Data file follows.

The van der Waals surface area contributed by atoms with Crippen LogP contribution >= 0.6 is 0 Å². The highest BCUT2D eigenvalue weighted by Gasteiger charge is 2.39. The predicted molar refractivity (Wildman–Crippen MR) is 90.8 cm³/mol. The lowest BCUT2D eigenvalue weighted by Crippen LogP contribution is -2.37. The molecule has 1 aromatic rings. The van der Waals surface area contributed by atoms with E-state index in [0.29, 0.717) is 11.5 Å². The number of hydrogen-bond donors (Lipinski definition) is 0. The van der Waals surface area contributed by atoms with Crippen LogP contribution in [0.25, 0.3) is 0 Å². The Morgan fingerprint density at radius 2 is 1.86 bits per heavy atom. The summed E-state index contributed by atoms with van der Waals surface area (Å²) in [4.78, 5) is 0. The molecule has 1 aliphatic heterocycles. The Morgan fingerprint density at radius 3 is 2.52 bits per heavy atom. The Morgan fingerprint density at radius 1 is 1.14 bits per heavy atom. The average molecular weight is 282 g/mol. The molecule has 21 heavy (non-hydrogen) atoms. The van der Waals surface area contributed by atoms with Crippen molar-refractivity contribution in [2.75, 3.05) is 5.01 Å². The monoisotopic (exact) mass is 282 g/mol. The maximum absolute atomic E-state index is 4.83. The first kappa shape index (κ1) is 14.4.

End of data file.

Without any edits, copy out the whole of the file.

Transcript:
The van der Waals surface area contributed by atoms with Crippen LogP contribution >= 0.6 is 0 Å². The highest BCUT2D eigenvalue weighted by Gasteiger charge is 2.39. The predicted molar refractivity (Wildman–Crippen MR) is 90.8 cm³/mol. The lowest BCUT2D eigenvalue weighted by Crippen LogP contribution is -2.37. The molecule has 1 aromatic rings. The van der Waals surface area contributed by atoms with E-state index in [0.29, 0.717) is 11.5 Å². The number of hydrogen-bond donors (Lipinski definition) is 0. The van der Waals surface area contributed by atoms with Crippen LogP contribution in [0.25, 0.3) is 0 Å². The Morgan fingerprint density at radius 2 is 1.86 bits per heavy atom. The summed E-state index contributed by atoms with van der Waals surface area (Å²) in [4.78, 5) is 0. The molecule has 1 aliphatic heterocycles. The Morgan fingerprint density at radius 3 is 2.52 bits per heavy atom. The Morgan fingerprint density at radius 1 is 1.14 bits per heavy atom. The average molecular weight is 282 g/mol. The molecule has 21 heavy (non-hydrogen) atoms. The van der Waals surface area contributed by atoms with Crippen molar-refractivity contribution in [2.75, 3.05) is 5.01 Å². The monoisotopic (exact) mass is 282 g/mol. The maximum absolute atomic E-state index is 4.83. The first kappa shape index (κ1) is 14.4.